|2 Dec 2022|
Geri Johnson (Former Faculty 2014—2016)
Nowhere is the concept of lifelong learning more apparent than among the alumni of the American Embassy School. And while lifelong learning may be a familiar concept at many independent or international schools, AES is unique in its messaging about the value of lifelong learning for all community members. Parents, students, teachers, staff, alumni. We are all learners, and we are all asked to Enter to Learn. Leave to Serve.
Inviting all former AES community members, including all former AES teachers—whether here for two years or ten—to be a part of our Alumni Network represents our commitment to a school culture of belonging. We extend an open year-round invitation to all alumni to please come back to campus, to share their stories, and to reconnect with the foundational values of our school. This month’s Alumni Spotlight features a teacher who came to AES both as a lifelong learner but also as a person who had already made service central to her life. After two years, Geri left AES to take care of her sister but was sure to be back in conjunction with her continued commitment to serving students in India—particularly students from Bahir, India, who have been attending village or non-standard schools supported by the FreeSchool World Literacy organization.
Indeed, having recently returned to India for the second time since working here, this time with her new husband, Geri made a point of coming to AES. She was again struck with the beauty and peaceful vibe of campus—from the rocks to the plants to the structures. And she fondly recalls the motto: Enter to Learn. Leave to Serve.
While by all accounts, when Geri came to work at AES, she was already living a life characterized by service, there was still much to learn. It was in 2014 that Geri began her work here as a Speech and Language Specialist. She recounts that her biggest area of professional growth was all the learning that came from working with students who were not just bilingual but trilingual and quadrilingual. She recalls a student whose mother spoke Italian, the father, Russian; the student spoke to each of her parents in their respective native languages, and the parents spoke English to each other, and when all together as a family. Geri recounts that there were all kinds of combinations of languages spoken in different AES families; she always enjoyed, therefore, that her work with each student needed to be individualized.
Geri’s work has been balanced between taking care of individuals—whether her mother or now her sister, or tailoring her speech and language work to the needs of an individual student—and taking care of whole schools or initiatives. She entered AES with years of experience and yet still recognizes how much AES challenged her to grow professionally and in her service work—most notably as a leader of the FreeSchool World Literacy program (FSWL) https://freeschools.org.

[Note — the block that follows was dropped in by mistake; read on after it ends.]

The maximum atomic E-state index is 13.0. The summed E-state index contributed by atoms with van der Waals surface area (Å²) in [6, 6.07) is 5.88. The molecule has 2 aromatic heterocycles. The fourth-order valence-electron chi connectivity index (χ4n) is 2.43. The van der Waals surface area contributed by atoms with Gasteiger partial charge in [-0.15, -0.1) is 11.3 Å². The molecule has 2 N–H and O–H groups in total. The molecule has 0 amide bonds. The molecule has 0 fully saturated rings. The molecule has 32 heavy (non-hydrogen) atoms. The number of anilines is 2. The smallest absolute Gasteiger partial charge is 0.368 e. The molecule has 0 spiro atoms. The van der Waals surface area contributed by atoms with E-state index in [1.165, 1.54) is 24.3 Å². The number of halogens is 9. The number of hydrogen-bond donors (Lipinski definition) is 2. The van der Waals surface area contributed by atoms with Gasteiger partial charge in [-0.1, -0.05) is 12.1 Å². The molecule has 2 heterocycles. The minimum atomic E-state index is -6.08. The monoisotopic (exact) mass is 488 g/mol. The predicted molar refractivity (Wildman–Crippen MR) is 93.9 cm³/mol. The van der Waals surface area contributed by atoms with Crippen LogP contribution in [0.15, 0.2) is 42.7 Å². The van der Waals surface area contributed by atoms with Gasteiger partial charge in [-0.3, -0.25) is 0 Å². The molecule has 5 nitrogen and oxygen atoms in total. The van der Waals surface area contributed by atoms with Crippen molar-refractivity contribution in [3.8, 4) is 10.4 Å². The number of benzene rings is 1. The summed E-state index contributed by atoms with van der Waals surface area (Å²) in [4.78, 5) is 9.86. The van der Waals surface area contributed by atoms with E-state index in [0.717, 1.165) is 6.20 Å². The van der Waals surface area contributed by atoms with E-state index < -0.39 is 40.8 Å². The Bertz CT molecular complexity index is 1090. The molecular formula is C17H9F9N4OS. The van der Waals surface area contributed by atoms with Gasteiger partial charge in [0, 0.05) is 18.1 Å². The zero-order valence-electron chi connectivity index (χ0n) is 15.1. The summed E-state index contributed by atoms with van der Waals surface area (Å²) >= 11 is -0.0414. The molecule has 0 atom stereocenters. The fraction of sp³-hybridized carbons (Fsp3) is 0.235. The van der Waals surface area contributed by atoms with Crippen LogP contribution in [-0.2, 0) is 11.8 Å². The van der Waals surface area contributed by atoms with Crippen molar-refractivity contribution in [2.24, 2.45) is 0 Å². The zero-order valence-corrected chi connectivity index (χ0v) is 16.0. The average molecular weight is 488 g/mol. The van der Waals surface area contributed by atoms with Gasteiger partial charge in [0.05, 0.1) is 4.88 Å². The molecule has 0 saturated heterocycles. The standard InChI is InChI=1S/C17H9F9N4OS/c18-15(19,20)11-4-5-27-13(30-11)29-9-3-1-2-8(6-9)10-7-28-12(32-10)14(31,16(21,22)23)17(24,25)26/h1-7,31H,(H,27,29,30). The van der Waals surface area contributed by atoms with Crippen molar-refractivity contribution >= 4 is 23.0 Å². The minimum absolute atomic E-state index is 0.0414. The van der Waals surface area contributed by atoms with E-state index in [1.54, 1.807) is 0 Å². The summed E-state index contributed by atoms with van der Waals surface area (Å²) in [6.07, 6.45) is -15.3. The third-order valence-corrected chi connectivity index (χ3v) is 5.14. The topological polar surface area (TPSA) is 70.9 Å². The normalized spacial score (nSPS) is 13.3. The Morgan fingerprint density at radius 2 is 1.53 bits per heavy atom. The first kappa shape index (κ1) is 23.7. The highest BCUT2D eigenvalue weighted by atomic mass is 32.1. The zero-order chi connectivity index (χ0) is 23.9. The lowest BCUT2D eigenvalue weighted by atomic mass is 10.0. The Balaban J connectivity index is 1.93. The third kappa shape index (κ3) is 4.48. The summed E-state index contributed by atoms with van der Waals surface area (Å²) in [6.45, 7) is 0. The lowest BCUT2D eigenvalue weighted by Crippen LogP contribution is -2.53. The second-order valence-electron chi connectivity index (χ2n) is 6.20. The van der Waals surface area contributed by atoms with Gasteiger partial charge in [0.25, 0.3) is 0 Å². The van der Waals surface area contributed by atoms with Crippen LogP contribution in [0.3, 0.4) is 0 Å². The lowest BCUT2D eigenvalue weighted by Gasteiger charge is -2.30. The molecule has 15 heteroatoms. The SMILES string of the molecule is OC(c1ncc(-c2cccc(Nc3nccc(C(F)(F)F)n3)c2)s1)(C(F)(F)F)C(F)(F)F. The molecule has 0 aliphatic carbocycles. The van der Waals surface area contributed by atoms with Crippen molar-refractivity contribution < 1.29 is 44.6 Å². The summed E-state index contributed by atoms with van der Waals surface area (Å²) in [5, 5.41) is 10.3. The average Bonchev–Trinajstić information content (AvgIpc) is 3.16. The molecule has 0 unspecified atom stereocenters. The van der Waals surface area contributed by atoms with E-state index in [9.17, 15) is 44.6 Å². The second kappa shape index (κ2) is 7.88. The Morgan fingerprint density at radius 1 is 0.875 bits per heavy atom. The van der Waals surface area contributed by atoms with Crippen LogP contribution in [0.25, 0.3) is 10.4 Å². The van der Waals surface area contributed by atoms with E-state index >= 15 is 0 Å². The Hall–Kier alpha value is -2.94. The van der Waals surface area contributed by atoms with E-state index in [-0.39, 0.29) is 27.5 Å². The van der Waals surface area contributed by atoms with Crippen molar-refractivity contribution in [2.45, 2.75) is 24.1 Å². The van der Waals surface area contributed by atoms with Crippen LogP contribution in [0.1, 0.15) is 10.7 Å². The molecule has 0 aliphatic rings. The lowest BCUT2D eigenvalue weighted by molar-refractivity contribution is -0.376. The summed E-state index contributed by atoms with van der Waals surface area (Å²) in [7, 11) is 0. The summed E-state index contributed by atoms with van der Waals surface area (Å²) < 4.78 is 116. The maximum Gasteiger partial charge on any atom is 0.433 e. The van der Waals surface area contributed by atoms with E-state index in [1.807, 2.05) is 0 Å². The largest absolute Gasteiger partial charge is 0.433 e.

Geri first got involved with FSWL in 2009 and would travel from Singapore where she worked as a speech and language specialist to Bihar, India to visit and help develop the growing network of schools. Once Geri moved to India for her job at AES, she enjoyed the proximity to the FSWL schools but also the learning she was able to do around how to make those schools stronger for the students they served. At AES, Geri was thrilled to find numerous other teachers and students also working with Indian schools. This collegiality gave her the opportunity to continue to develop ideas about how to assess her FSWL programs and the progress of the FSWL students.
As an example, many of the teachers working in the schools that FSWL sponsored were still teaching using the format whereby the classroom interactions were mostly teacher-to-student and student-to-teacher. Encouraging students to talk and learn with each other were new concepts to them. Through watching AES teachers and students teach at other Indian schools, such as in the Tigri Colony and Tikli schools, Geri learned how best to introduce new teaching concepts and what local products worked best with this student population. Another program at AES that informed Geri’s work with the FSWL program was the AES Restitution Training Program—a program that all AES teachers participate in. Certainly, training teachers in these Indian village schools about restitution as an alternative to more strident disciplinary practices would be empowering to students and teachers, alike.
While Geri came to AES for a new adventure and the learning that always comes with that, she also describes coming to AES as a bit of a homecoming. She notes that she felt AES to be a place where everyone seemed to belong—that kids always had someone to play with and that teachers felt part of a team and were taken care of from the moment they got off their planes. The apartments were stocked before arrival and every need attended to!
Enter to Learn. Enter to Serve. Leave to Learn. Leave to Serve. Yes, a double take is warranted but this might be a more accurate tag line for Geri who had been cultivating a life of learning and service long before coming to AES but who feels very much that AES offered her an abundance of new opportunities to both learn and serve.